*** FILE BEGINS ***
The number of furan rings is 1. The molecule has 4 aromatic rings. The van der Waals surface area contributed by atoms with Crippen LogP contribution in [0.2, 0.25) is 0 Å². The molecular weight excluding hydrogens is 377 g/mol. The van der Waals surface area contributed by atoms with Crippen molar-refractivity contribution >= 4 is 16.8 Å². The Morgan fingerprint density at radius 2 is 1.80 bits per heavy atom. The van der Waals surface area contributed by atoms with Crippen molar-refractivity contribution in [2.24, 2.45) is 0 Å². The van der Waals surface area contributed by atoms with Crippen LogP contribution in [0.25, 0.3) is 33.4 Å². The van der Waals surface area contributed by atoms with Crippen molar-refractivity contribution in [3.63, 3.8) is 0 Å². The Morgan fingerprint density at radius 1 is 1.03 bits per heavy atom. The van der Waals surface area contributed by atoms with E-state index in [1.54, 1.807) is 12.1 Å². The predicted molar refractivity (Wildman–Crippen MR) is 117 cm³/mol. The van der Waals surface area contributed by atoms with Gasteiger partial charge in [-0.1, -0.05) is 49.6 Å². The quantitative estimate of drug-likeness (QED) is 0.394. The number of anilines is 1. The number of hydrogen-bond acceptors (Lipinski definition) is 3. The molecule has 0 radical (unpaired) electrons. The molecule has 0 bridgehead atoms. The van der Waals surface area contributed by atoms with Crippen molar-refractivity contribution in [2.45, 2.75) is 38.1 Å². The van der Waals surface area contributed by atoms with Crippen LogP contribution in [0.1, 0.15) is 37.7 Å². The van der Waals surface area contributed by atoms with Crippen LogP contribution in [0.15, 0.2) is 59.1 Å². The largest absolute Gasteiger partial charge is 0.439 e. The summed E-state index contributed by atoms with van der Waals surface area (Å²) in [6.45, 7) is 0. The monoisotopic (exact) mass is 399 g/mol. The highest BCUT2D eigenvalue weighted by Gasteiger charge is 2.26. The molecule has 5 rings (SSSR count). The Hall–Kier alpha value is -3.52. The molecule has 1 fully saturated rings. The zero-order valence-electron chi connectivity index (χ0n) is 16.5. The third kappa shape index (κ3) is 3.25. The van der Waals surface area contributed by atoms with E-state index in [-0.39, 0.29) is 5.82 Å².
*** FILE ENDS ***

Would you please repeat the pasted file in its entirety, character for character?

The number of furan rings is 1. The molecule has 4 aromatic rings. The van der Waals surface area contributed by atoms with Crippen LogP contribution in [0.2, 0.25) is 0 Å². The molecular weight excluding hydrogens is 377 g/mol. The van der Waals surface area contributed by atoms with Crippen molar-refractivity contribution >= 4 is 16.8 Å². The Morgan fingerprint density at radius 2 is 1.80 bits per heavy atom. The van der Waals surface area contributed by atoms with Crippen molar-refractivity contribution in [2.24, 2.45) is 0 Å². The van der Waals surface area contributed by atoms with Crippen LogP contribution in [0.25, 0.3) is 33.4 Å². The van der Waals surface area contributed by atoms with Crippen molar-refractivity contribution in [3.63, 3.8) is 0 Å². The Morgan fingerprint density at radius 1 is 1.03 bits per heavy atom. The van der Waals surface area contributed by atoms with E-state index in [1.54, 1.807) is 12.1 Å². The predicted molar refractivity (Wildman–Crippen MR) is 117 cm³/mol. The van der Waals surface area contributed by atoms with Gasteiger partial charge in [-0.1, -0.05) is 49.6 Å². The quantitative estimate of drug-likeness (QED) is 0.394. The number of anilines is 1. The number of hydrogen-bond acceptors (Lipinski definition) is 3. The molecule has 0 radical (unpaired) electrons. The molecule has 0 bridgehead atoms. The van der Waals surface area contributed by atoms with Crippen molar-refractivity contribution in [2.45, 2.75) is 38.1 Å². The van der Waals surface area contributed by atoms with Crippen LogP contribution in [0.1, 0.15) is 37.7 Å². The van der Waals surface area contributed by atoms with Crippen LogP contribution in [0.15, 0.2) is 59.1 Å². The largest absolute Gasteiger partial charge is 0.439 e. The summed E-state index contributed by atoms with van der Waals surface area (Å²) in [6.45, 7) is 0. The monoisotopic (exact) mass is 399 g/mol. The highest BCUT2D eigenvalue weighted by Gasteiger charge is 2.26. The molecule has 5 rings (SSSR count). The Hall–Kier alpha value is -3.52. The molecule has 1 fully saturated rings. The zero-order valence-electron chi connectivity index (χ0n) is 16.5. The third kappa shape index (κ3) is 3.25. The van der Waals surface area contributed by atoms with E-state index in [-0.39, 0.29) is 5.82 Å².